FARAVID 31/2007


Henry Oinas-Kukkonen & Mikko Myllykangas, Network theory in historical research: approaching the US–Nosaka network through network theory

In this article, we apply network theory to the formation of a link between the US and a major Japanese Communist leader, Nosaka Sanzô, in 1944 – 1946. Linking can be approached on a social as well as on an ideological level. The significance of an individual node is based on its number of links. From the US point of view, Nosaka could be seen as a hub, a node with several links. Nosaka also had strong links to ideological principles, which were important to the US. However, it is problematic to apply network theory to historical research. Since we are not familiar with all historical facts, i.e. the links and nodes in a network, we cannot presume to map a historical network precisely.

When compiling networks, data are usually categorized by a binary scale. Binary scaling does not reveal the whys and wherefores behind human actions. Instead of a binary conceptualization, we end up in a situation in which the value of a link is virtually 0 and 1 simultaneously. An analysis that aims to conform with the laws of network theory results in a new but still incomplete comprehension of the past. A network theoretical analysis relies partly on the number of links of a node: the more links a node has, the more important it becomes in the network. Counting the links of a node necessitates that the links are identical. However, the links in a historical situation should not be regarded as identical. Hence, the number of links cannot be considered as the only reason for an action. Combining network theory and historical research easily leads to contrafactuality. Of course, one can ponder over the options that people had in the past, but speculations of this kind eventually do not increase the reliability of reconstructed history.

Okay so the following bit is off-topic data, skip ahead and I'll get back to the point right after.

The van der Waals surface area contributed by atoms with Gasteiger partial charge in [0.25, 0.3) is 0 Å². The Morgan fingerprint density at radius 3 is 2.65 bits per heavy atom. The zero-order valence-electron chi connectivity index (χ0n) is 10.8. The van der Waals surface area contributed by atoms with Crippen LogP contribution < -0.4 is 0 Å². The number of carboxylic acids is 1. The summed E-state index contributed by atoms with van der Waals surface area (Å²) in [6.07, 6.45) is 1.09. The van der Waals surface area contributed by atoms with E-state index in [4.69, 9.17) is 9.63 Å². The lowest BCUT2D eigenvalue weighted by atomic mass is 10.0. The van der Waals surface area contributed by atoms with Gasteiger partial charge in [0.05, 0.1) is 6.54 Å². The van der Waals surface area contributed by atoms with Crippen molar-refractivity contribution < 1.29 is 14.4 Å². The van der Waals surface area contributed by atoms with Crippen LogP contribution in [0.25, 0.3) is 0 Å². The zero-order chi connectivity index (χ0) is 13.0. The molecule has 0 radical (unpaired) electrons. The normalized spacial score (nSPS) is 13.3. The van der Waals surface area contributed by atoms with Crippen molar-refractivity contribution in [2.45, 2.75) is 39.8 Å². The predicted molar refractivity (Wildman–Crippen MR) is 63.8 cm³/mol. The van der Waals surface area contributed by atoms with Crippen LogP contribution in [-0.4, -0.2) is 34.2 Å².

Even though there are noteworthy epistemological problems in applying network theory to research of history, its contribution is not reduced to nil. Utilization of the concepts of network theory and the conception of interaction as a network gives historians new insight into the research area.


Faravid 31/2007